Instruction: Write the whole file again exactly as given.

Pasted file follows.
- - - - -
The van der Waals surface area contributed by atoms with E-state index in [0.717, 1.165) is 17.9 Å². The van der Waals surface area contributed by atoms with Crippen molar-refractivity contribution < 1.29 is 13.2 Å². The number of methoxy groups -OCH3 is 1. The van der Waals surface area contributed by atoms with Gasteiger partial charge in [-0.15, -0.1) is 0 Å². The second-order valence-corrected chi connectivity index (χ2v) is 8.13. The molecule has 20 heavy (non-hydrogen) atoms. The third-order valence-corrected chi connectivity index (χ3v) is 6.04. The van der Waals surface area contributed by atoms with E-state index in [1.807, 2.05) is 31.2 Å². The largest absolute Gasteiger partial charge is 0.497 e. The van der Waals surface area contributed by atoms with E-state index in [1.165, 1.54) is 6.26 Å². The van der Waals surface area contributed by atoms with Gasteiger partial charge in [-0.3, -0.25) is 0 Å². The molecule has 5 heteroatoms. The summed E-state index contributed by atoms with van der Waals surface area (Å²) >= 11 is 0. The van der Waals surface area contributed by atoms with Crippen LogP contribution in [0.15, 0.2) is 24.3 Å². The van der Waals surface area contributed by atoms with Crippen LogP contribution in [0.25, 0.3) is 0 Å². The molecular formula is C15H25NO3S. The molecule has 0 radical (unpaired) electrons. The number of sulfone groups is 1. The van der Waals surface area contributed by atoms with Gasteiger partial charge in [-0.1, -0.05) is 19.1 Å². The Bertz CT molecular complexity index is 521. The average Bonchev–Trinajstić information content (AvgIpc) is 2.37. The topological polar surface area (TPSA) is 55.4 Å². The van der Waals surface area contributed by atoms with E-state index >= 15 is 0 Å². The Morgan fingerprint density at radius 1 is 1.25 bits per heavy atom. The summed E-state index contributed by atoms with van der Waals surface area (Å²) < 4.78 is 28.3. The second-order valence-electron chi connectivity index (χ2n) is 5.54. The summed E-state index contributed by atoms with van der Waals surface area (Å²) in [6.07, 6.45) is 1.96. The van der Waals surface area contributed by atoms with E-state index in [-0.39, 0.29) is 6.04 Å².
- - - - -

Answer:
The van der Waals surface area contributed by atoms with E-state index in [0.717, 1.165) is 17.9 Å². The van der Waals surface area contributed by atoms with Crippen molar-refractivity contribution < 1.29 is 13.2 Å². The number of methoxy groups -OCH3 is 1. The van der Waals surface area contributed by atoms with Gasteiger partial charge in [-0.15, -0.1) is 0 Å². The second-order valence-corrected chi connectivity index (χ2v) is 8.13. The molecule has 20 heavy (non-hydrogen) atoms. The third-order valence-corrected chi connectivity index (χ3v) is 6.04. The van der Waals surface area contributed by atoms with E-state index in [1.807, 2.05) is 31.2 Å². The largest absolute Gasteiger partial charge is 0.497 e. The van der Waals surface area contributed by atoms with E-state index in [1.165, 1.54) is 6.26 Å². The van der Waals surface area contributed by atoms with Gasteiger partial charge in [-0.3, -0.25) is 0 Å². The molecule has 5 heteroatoms. The summed E-state index contributed by atoms with van der Waals surface area (Å²) >= 11 is 0. The van der Waals surface area contributed by atoms with Crippen LogP contribution in [0.15, 0.2) is 24.3 Å². The van der Waals surface area contributed by atoms with Crippen LogP contribution in [0.25, 0.3) is 0 Å². The molecular formula is C15H25NO3S. The molecule has 0 radical (unpaired) electrons. The number of sulfone groups is 1. The van der Waals surface area contributed by atoms with Gasteiger partial charge in [-0.1, -0.05) is 19.1 Å². The Bertz CT molecular complexity index is 521. The average Bonchev–Trinajstić information content (AvgIpc) is 2.37. The topological polar surface area (TPSA) is 55.4 Å². The van der Waals surface area contributed by atoms with E-state index >= 15 is 0 Å². The Morgan fingerprint density at radius 1 is 1.25 bits per heavy atom. The summed E-state index contributed by atoms with van der Waals surface area (Å²) < 4.78 is 28.3. The second-order valence-electron chi connectivity index (χ2n) is 5.54. The summed E-state index contributed by atoms with van der Waals surface area (Å²) in [6.07, 6.45) is 1.96. The van der Waals surface area contributed by atoms with E-state index in [-0.39, 0.29) is 6.04 Å².